Perseverance of Folk Religion

As I reviewed the readings while writing the paper, I could not help but see the overwhelming practice of folk religion at some lever. While obviously many of the folk practices that we discuss are not universal, they appear to be very common in the regions where the practices originated. This leads to the observation that the  pre-monotheistic practices that were practiced still outweigh the the practices sanctioned by the formal religions that the people are a part of. In the Patai reading, The Seed of Abraham, he offers a multitude of examples that show common folk practices among Jews and Muslims. Traditions such as the jinn, the evil, magic, ingestion of the foreskin, as well as others all represent folk practices. Jinn is formally mentioned in the Koran as well as some references to the evil eye. However, the extent to which people observe them and how they deal with them varies on the culture.

In these examples, much of what is practiced comes from the pagan rituals that were seen in the areas before the presence of Islam and Judaism. The evidence of this comes from the fact that many of the practices are very similar between Judaism and Islam. Initially, these practices were not sanctified by the religions. However, when the folk traditions continued for hundreds of years regardless of what was believed by the formal religion. It was at this point that the formal religions of Islam and Judaism were forced to incorporate and reinterpret many of the folk practices. Instead of attempting to ostracize these people, the formal religion wanted them to feel as if they could still practice their traditions in addition to practicing sanctified practices of the formal religions.

My concern comes more from the other members of the religion. I mentioned in a previous blog that too much incorporation dilutes the formal religion. Now, I wonder how other members of the religion view the people who practice folk traditions that are not universal. Does folk religion make someone any less of a devout Jew or devout Muslim? I think incorporation is necessary in some aspects, but the truth is that the folk practices would continue regardless of whether or not the formal religion sanctifies them.

Incorporation and Regulation

As we have discussed in class, the ideas of incorporation and regulation are present in many aspects of life. Nearly all topics have discussed the relationship between lived religion and formal religion. Specifically, the practices of death rituals, the observation of jinn, and the observation of saints and shrines. As seen with saints and shrines, the initial response is to regulate and state that all of the pagan practices that don’t match up with the formal religion must be expunged. However, the pagan practices always seem to find a way to be incorporated into the formal religion for that area. While certain religious schools of law declare the worship of saints at shrines to be heretic, others make exceptions to fit the folk practices into the formal religion. By doing this, formal religion is trying to incorporate the folk traditions into the religion so that the people will be more willing to practice the religion. This concept makes sense to one who understands that people do not respond well to being told that they must discontinue all of their previous practices.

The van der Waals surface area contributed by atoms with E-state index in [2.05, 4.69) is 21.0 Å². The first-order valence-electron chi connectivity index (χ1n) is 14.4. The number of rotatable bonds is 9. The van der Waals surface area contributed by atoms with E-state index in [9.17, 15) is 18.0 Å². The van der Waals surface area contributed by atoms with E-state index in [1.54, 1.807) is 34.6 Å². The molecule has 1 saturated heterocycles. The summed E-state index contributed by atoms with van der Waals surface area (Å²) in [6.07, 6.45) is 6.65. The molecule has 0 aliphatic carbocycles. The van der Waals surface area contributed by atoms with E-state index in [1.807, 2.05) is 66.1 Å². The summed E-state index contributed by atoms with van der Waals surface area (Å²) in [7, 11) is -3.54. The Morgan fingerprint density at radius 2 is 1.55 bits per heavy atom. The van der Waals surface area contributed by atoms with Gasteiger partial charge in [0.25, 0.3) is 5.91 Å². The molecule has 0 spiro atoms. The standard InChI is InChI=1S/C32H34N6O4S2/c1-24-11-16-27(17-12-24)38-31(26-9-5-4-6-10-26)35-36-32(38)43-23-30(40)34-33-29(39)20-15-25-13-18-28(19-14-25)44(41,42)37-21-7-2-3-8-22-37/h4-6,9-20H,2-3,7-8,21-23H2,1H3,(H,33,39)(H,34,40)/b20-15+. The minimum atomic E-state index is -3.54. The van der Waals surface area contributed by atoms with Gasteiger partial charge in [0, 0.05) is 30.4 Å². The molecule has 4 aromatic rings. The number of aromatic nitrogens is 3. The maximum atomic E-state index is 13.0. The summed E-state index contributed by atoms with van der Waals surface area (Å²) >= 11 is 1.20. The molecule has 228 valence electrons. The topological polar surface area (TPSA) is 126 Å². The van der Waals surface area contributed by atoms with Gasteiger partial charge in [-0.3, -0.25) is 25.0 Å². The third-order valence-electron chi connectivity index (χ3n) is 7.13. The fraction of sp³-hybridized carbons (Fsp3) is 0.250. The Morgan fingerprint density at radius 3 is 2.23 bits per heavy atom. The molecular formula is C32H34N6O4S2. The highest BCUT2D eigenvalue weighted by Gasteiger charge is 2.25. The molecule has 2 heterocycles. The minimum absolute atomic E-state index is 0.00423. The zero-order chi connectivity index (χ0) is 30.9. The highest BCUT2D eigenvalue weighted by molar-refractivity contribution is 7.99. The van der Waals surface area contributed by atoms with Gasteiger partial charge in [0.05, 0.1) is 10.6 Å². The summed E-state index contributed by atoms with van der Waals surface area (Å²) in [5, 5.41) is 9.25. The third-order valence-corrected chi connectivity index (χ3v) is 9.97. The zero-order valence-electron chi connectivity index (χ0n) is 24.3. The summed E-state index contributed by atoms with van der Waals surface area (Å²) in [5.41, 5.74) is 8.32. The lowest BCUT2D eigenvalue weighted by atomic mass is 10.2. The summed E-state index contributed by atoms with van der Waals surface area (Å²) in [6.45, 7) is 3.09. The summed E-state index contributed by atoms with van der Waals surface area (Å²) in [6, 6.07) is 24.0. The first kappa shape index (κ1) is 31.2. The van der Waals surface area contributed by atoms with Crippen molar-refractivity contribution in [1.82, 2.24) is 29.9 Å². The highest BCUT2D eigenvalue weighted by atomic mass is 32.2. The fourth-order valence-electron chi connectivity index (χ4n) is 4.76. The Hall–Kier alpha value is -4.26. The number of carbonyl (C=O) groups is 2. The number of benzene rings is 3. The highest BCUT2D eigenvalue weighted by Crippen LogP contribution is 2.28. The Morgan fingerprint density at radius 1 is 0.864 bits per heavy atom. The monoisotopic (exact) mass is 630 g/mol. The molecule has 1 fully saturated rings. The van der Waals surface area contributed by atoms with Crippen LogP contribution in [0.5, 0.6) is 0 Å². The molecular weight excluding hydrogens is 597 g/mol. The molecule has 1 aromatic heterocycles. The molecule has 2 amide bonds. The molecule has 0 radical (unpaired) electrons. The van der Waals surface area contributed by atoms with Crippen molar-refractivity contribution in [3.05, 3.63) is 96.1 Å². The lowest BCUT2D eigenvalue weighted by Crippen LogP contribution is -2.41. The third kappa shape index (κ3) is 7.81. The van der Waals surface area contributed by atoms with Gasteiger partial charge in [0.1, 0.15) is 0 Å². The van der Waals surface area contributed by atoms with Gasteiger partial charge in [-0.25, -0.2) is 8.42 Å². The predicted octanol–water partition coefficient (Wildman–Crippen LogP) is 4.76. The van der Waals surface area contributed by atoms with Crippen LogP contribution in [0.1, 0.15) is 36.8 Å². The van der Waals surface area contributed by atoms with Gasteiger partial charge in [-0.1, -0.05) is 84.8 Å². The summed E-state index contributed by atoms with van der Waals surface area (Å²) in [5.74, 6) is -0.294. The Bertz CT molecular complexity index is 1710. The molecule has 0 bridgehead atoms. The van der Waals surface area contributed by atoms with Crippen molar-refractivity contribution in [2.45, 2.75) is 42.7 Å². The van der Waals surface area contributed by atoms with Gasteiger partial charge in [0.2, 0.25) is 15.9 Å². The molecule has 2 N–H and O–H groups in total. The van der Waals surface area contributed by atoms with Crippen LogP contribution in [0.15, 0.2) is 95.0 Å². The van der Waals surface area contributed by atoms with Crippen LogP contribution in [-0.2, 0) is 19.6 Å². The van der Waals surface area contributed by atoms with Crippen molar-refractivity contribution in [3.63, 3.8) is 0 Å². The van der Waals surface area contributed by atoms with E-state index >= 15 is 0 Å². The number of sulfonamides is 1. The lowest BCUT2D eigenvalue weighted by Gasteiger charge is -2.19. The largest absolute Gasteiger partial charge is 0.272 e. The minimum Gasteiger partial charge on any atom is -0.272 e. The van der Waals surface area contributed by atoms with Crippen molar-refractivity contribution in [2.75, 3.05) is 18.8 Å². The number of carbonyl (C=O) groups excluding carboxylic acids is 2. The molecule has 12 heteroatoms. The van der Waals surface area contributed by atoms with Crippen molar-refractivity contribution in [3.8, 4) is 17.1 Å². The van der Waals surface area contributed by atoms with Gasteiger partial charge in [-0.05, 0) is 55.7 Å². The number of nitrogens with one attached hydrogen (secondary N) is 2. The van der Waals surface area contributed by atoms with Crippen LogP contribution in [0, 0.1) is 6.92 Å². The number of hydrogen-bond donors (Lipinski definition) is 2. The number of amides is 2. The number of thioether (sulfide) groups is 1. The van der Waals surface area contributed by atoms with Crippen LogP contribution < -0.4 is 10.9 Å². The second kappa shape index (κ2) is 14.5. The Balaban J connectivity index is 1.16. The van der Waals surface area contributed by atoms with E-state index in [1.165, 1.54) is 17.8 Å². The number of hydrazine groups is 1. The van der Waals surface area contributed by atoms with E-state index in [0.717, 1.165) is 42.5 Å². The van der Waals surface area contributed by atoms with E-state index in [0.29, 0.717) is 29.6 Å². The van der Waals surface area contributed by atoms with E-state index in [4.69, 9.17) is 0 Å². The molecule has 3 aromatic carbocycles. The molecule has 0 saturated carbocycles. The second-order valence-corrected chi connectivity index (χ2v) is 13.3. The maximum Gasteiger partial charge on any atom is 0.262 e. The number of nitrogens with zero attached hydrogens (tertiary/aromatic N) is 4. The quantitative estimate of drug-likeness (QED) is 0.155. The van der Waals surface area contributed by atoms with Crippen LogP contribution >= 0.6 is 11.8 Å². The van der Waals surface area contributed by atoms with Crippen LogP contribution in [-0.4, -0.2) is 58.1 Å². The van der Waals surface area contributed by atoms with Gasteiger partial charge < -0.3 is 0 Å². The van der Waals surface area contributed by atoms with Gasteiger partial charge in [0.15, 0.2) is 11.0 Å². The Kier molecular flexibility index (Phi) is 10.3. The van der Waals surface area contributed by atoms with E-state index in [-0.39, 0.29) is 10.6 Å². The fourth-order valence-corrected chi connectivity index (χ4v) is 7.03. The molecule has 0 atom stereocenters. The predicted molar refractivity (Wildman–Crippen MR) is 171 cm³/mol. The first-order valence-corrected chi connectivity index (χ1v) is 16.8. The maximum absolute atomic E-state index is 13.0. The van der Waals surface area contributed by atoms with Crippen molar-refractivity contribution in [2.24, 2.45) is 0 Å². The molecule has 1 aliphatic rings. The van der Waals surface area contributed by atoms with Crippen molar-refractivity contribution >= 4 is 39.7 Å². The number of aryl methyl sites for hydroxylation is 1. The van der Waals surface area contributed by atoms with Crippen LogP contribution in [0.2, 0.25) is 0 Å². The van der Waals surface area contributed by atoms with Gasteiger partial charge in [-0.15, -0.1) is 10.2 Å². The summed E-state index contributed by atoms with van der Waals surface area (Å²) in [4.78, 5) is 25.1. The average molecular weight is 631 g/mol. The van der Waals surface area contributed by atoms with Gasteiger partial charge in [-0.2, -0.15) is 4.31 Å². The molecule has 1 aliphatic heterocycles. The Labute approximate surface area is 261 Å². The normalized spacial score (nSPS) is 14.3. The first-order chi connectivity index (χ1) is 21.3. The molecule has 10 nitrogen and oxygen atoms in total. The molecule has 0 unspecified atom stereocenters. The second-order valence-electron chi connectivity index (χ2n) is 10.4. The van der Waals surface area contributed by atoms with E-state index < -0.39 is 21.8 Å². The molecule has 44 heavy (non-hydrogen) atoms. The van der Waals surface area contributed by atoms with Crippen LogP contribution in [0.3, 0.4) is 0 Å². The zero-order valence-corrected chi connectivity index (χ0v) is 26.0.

Although this may be too drastic, I don’t really see the point. This may be a very basic concept of religion, but I don’t necessarily understand the use of incorporation over regulation. I understand the use of halalkhah and shariya initially to bring about conversion to religions. However, after the first few hundred years of religion, I don’t see why religions are more willing to accept informal practices that are not supported by the formal religion. With the saints and shrines example in medieval Syria, I don’t see why some laws of the religion were willing to incorporate these pagan practices when they clearly oppose the formal religion. I feel that the goal of a certain religion is to share the same beliefs with your peers. At some point religion becomes so spread-out that members of the same religion have very different intrinsic beliefs about the religion. I understand that there have to be grey areas and my concern is somewhat unrealistic, but I just wonder about where the line gets drawn. This question can be raised with just about every topic that we discuss, but class today really got me considering what the point truly is.